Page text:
474200 Biomaterial Based Engineering of Vascularized Pancreatic Islet Organoids Derived from Human Pluripotent Stem Cells (hPSCs)

Friday, November 18, 2016: 9:06 AM
Continental 6 (Hilton San Francisco Union Square)
Joseph E. Candiello1, Taraka Sai Pavan Grandhi2, Jacob Dale3, Jason Beare3, Kaushal Rege4, Jay Hoying3, Prashant Kumta1 and Ipsita Banerjee5, (1)Bioengineering, University of Pittsburgh, Pittsburgh, PA, (2)Biomedical Engineering, Arizona State University, Tempe, AZ, (3)Cardiovascular Innovation Institute, University of Louisville, (4)Chemical Engineering, Arizona State University, Tempe, AZ, (5)Chemical and Petroleum Engineering, University of Pittsburgh, Pittsburgh, PA

Organoids are 3D engineered constructs comprising multiple organ specific cell populations capable of recapitulating an in vivo organ system’s specific structure and function in an in vitro setting. Development of such systems requires an organ specific parenchyma cell source and a platform for self-organization and lineage specific induction of the chosen cell types. Human and murine hPSCs, unique in their abilities for self-renewal and capacity to differentiate into organ specific cell types, have been used to produce organoids representing all three germ layers. In addition to the necessary organ specific cell populations, attaining functional vasculature is a critical component, vital for maintaining nutrient supply and appropriate organ function. This is particularly critical for pancreatic islet organoid development, since generating a specialized, fenestrated vasculature is crucial for glucose delivery and insulin response. Recent success in generating pancreatic b-cells from hPSCs has set the ultimate stage for engineering vascularized islet organoids from a regenerative cell source.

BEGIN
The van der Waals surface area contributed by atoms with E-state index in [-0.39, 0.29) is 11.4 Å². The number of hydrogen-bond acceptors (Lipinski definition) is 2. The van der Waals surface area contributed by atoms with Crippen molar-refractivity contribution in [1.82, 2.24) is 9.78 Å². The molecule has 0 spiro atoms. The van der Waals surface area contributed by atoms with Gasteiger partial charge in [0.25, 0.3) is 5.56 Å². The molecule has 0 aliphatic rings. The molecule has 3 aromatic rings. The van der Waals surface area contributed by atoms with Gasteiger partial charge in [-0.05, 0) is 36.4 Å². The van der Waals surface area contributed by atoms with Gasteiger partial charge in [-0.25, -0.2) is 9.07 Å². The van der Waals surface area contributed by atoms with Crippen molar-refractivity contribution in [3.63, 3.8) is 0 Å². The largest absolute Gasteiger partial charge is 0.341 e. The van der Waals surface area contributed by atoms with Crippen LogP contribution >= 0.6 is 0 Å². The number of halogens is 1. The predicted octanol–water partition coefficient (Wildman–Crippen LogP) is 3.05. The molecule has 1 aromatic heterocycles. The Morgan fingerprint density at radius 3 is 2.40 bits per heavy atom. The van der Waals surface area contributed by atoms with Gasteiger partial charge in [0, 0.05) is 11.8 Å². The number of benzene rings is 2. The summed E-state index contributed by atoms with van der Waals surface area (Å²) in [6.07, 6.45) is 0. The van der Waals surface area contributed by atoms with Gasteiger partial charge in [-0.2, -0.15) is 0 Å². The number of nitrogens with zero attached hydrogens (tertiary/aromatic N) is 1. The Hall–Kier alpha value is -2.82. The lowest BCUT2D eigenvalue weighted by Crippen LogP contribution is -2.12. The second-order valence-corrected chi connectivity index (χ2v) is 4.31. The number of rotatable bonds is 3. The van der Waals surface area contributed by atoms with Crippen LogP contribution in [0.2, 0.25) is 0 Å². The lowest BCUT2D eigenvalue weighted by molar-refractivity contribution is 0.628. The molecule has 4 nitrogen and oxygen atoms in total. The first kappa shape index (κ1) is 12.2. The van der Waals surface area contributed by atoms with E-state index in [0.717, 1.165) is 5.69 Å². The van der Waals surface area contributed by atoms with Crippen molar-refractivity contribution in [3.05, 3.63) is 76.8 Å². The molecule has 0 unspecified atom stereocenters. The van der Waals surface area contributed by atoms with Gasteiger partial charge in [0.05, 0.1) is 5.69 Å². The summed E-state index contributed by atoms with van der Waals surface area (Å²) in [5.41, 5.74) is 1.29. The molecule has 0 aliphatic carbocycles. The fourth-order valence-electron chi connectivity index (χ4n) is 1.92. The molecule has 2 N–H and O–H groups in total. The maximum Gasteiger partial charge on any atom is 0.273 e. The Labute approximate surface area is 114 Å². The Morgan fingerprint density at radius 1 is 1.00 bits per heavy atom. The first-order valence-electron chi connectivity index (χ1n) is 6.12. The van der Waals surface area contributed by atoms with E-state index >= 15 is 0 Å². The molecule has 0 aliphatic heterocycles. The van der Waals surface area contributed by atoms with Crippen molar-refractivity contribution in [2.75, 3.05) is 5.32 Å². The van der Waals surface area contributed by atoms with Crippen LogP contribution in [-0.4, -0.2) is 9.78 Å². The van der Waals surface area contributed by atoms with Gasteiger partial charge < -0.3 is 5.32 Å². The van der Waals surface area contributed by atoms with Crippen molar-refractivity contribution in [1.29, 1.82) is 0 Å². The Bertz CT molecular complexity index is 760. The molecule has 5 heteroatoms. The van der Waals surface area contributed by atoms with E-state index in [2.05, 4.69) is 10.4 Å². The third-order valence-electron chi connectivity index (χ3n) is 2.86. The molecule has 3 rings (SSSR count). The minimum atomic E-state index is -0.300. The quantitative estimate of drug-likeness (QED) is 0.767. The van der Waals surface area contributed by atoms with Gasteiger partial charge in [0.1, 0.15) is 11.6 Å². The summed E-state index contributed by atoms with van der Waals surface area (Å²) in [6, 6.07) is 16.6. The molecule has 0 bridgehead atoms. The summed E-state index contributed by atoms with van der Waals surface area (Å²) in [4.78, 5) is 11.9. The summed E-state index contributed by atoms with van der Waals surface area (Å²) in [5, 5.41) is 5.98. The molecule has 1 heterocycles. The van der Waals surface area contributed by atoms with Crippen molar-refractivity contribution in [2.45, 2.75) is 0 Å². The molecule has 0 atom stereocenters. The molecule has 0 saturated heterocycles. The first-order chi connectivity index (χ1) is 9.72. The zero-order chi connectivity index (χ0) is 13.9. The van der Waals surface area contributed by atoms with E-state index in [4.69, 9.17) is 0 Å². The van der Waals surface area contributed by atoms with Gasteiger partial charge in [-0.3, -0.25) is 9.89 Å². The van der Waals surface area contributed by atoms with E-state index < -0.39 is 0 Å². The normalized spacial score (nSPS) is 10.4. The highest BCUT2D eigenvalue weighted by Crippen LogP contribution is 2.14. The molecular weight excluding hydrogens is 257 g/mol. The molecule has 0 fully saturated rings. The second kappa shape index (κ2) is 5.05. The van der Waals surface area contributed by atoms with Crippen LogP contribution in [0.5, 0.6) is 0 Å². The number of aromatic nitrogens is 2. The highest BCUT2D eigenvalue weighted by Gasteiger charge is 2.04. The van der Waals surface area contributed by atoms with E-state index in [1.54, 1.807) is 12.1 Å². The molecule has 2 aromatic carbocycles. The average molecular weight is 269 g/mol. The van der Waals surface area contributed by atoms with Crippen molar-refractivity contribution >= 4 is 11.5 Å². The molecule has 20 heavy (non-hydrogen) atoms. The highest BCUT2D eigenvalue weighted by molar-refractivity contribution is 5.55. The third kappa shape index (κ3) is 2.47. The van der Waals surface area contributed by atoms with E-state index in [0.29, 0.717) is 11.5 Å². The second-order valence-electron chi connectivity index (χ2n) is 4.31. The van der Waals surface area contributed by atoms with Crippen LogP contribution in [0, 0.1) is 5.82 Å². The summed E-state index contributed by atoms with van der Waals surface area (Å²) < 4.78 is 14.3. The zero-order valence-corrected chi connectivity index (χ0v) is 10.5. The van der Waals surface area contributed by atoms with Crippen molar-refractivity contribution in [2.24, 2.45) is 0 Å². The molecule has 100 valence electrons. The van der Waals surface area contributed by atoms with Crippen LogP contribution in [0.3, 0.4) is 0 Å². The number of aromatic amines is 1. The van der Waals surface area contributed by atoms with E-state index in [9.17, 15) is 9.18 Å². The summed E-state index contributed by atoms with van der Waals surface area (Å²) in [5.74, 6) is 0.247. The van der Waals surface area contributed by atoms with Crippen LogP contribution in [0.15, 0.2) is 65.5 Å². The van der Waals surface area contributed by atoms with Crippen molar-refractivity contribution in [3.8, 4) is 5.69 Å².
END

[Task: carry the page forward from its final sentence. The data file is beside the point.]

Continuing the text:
We have thus developed a novel hydrogel promoting spontaneous aggregation of pre- differentiated hESC derived pancreatic progenitor cells (hESC-PPs) into a 3D organoid when cultured directly on the hydrogel surface without embedment. The resulting spheroids are amenable for size and cellular composition tuning. Following 3D organoid formation, the hESC- PP cells exhibited enhanced PP gene and protein expression throughout the cell population. Furthermore, using isolated microvessel elements from adipose, a new microvasculature was integrated within the hESC-PPs organoids during initial seeding and spheroid formation. Additionally, inclusion of a supporting mesenchyme within the organoid promoted microvascular expansion and vascular specification within the organoid in 4 days. Upon continued culture, the gene expression of key pancreatic maturation markers (NKX6.1, PDX1, and INS) was enhanced in the vascularized organoids even in the absence of specific chemical induction. Moreover, the intra-organoid vasculature demonstrated an increase in islet endothelial specific API gene expression and PLVAP, a marker noted for increased endothelial diaphragm and fenestration. In conclusion, we believe the results represent a major step in the in vitro production of hPSC islet organoids with further microvasculature, a development indirectly extendable to other organ-specific applications.


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See more of this Session: Stem Cells in Tissue Engineering
See more of this Group/Topical: Food, Pharmaceutical & Bioengineering Division